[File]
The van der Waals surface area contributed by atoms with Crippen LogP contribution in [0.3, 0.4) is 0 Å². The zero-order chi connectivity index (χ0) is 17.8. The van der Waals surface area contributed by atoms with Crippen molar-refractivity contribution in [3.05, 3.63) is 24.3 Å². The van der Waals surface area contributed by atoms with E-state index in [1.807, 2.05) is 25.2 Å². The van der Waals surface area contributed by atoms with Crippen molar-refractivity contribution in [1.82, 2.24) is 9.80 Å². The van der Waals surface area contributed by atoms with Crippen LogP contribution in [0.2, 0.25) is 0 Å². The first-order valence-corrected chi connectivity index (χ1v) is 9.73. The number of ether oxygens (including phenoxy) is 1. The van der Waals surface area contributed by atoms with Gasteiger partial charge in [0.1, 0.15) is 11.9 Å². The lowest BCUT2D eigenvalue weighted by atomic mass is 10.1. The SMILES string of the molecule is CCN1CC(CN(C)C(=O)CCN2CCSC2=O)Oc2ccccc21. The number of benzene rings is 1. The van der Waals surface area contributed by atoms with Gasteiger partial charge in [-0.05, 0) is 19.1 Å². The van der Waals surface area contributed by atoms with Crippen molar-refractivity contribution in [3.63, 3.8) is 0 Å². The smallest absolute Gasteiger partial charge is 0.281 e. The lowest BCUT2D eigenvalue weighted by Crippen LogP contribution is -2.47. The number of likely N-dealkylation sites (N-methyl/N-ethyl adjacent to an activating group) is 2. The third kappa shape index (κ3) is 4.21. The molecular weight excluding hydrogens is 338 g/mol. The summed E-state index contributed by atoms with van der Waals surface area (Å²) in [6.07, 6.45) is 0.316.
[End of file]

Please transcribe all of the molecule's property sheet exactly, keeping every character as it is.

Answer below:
The van der Waals surface area contributed by atoms with Crippen LogP contribution in [0.3, 0.4) is 0 Å². The zero-order chi connectivity index (χ0) is 17.8. The van der Waals surface area contributed by atoms with Crippen molar-refractivity contribution in [3.05, 3.63) is 24.3 Å². The van der Waals surface area contributed by atoms with E-state index in [1.807, 2.05) is 25.2 Å². The van der Waals surface area contributed by atoms with Crippen molar-refractivity contribution in [1.82, 2.24) is 9.80 Å². The van der Waals surface area contributed by atoms with Crippen LogP contribution in [0.2, 0.25) is 0 Å². The first-order valence-corrected chi connectivity index (χ1v) is 9.73. The number of ether oxygens (including phenoxy) is 1. The van der Waals surface area contributed by atoms with Gasteiger partial charge in [0.1, 0.15) is 11.9 Å². The lowest BCUT2D eigenvalue weighted by atomic mass is 10.1. The SMILES string of the molecule is CCN1CC(CN(C)C(=O)CCN2CCSC2=O)Oc2ccccc21. The number of benzene rings is 1. The van der Waals surface area contributed by atoms with Gasteiger partial charge in [-0.05, 0) is 19.1 Å². The van der Waals surface area contributed by atoms with Crippen molar-refractivity contribution in [3.63, 3.8) is 0 Å². The smallest absolute Gasteiger partial charge is 0.281 e. The lowest BCUT2D eigenvalue weighted by Crippen LogP contribution is -2.47. The number of likely N-dealkylation sites (N-methyl/N-ethyl adjacent to an activating group) is 2. The third kappa shape index (κ3) is 4.21. The molecular weight excluding hydrogens is 338 g/mol. The summed E-state index contributed by atoms with van der Waals surface area (Å²) in [6.07, 6.45) is 0.316.